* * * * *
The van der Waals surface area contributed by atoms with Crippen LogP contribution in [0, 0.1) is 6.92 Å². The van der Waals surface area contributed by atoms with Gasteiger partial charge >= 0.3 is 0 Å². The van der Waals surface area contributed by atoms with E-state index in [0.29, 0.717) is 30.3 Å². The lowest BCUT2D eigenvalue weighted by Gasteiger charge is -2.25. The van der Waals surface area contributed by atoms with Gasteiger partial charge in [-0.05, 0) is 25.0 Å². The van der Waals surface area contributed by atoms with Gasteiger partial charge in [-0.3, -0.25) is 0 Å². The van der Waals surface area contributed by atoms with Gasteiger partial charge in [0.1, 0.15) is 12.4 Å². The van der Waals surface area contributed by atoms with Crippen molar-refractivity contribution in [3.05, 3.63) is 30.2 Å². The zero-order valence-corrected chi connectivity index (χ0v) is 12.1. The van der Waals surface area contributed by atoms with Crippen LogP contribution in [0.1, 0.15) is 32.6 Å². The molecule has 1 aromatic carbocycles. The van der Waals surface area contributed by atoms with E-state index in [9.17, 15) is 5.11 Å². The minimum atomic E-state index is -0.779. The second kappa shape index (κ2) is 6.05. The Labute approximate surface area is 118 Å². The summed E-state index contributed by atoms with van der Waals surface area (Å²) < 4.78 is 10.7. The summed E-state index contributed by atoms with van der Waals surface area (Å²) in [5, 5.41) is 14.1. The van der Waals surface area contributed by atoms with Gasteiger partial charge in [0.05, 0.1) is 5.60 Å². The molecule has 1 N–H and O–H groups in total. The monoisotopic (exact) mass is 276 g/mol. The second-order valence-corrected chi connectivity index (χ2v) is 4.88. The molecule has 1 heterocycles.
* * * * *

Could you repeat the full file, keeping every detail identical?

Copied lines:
The van der Waals surface area contributed by atoms with Crippen LogP contribution in [0, 0.1) is 6.92 Å². The van der Waals surface area contributed by atoms with Gasteiger partial charge >= 0.3 is 0 Å². The van der Waals surface area contributed by atoms with E-state index in [0.29, 0.717) is 30.3 Å². The lowest BCUT2D eigenvalue weighted by Gasteiger charge is -2.25. The van der Waals surface area contributed by atoms with Gasteiger partial charge in [-0.05, 0) is 25.0 Å². The van der Waals surface area contributed by atoms with Gasteiger partial charge in [-0.3, -0.25) is 0 Å². The van der Waals surface area contributed by atoms with Gasteiger partial charge in [0.1, 0.15) is 12.4 Å². The van der Waals surface area contributed by atoms with Crippen molar-refractivity contribution in [3.05, 3.63) is 30.2 Å². The zero-order valence-corrected chi connectivity index (χ0v) is 12.1. The van der Waals surface area contributed by atoms with Crippen LogP contribution in [0.1, 0.15) is 32.6 Å². The molecule has 1 aromatic carbocycles. The van der Waals surface area contributed by atoms with E-state index in [9.17, 15) is 5.11 Å². The minimum atomic E-state index is -0.779. The second kappa shape index (κ2) is 6.05. The Labute approximate surface area is 118 Å². The summed E-state index contributed by atoms with van der Waals surface area (Å²) < 4.78 is 10.7. The summed E-state index contributed by atoms with van der Waals surface area (Å²) in [5, 5.41) is 14.1. The van der Waals surface area contributed by atoms with Gasteiger partial charge in [0.05, 0.1) is 5.60 Å². The molecule has 1 N–H and O–H groups in total. The monoisotopic (exact) mass is 276 g/mol. The second-order valence-corrected chi connectivity index (χ2v) is 4.88. The molecule has 1 heterocycles.